Musings —10.16.2012 12:51 PM—
I have two columns in today’s Sun, which I actually forgot (it’s been kind of hectic). Here’s the other one:
Before this year, only two presidential debates changed the outcome.
In 1960, Republican Richard Nixon and Democrat John F. Kennedy were tied in the Gallup. The result of the election was uncertain.
Until the debate, that is. Nixon was sweaty, grim-faced and unappealing. Kennedy was young, handsome and cool. After the debate, JFK took the lead and went on to win the presidency.
The next time a presidential debate mattered — really mattered — was in 2000. In that race, Al Gore had been significantly ahead of George W. Bush in a series of public opinion polls.
The presidential debates changed all that. In the first, Gore exaggerated his accomplishments and repeatedly showed impatience with the folksy, aw-shucks approach of Bush. In the spin room afterwards, GOP staff brilliantly characterized the Democrat’s performance: “He sighed and he lied.” Gore dropped. He dropped yet again when he appeared in a subsequent debate with makeup that was undeniably orange. And he again came across as pompous and phony. He lost.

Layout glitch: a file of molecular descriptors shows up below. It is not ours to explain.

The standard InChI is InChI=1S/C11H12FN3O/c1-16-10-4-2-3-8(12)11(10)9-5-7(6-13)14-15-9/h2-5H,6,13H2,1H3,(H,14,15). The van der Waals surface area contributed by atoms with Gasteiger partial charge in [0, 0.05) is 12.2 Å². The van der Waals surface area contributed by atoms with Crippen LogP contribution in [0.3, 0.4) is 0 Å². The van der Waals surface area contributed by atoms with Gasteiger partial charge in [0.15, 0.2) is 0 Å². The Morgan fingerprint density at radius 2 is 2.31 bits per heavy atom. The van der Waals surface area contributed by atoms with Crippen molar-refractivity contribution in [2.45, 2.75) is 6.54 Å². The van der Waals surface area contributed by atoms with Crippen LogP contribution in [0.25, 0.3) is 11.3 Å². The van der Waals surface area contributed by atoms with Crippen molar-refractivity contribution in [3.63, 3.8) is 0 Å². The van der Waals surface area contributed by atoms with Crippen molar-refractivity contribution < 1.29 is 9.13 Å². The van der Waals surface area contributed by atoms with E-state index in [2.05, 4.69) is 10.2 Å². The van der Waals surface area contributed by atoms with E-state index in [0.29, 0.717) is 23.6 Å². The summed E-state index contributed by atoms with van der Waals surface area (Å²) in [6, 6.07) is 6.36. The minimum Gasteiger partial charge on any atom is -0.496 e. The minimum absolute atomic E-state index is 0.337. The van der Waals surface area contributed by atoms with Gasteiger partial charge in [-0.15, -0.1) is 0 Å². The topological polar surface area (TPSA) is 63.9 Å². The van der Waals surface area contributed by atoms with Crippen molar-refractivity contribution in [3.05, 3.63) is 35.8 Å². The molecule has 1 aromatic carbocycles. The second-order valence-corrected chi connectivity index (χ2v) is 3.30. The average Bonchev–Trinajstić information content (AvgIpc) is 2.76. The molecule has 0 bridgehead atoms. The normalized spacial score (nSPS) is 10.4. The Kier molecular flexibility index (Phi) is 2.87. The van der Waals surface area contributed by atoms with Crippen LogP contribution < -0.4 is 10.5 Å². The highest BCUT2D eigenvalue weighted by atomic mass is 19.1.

On Tuesday night’s debate, everything rides. Obama’s appallingly bad performance in the first encounter — and Romney’s startlingly solid turn — erased the president’s comfortable lead. The keys to the White House are now anyone’s to win. I have prepared premiers, and a prime minister, for TV debates. In every case, I have given them the same three pieces of advice.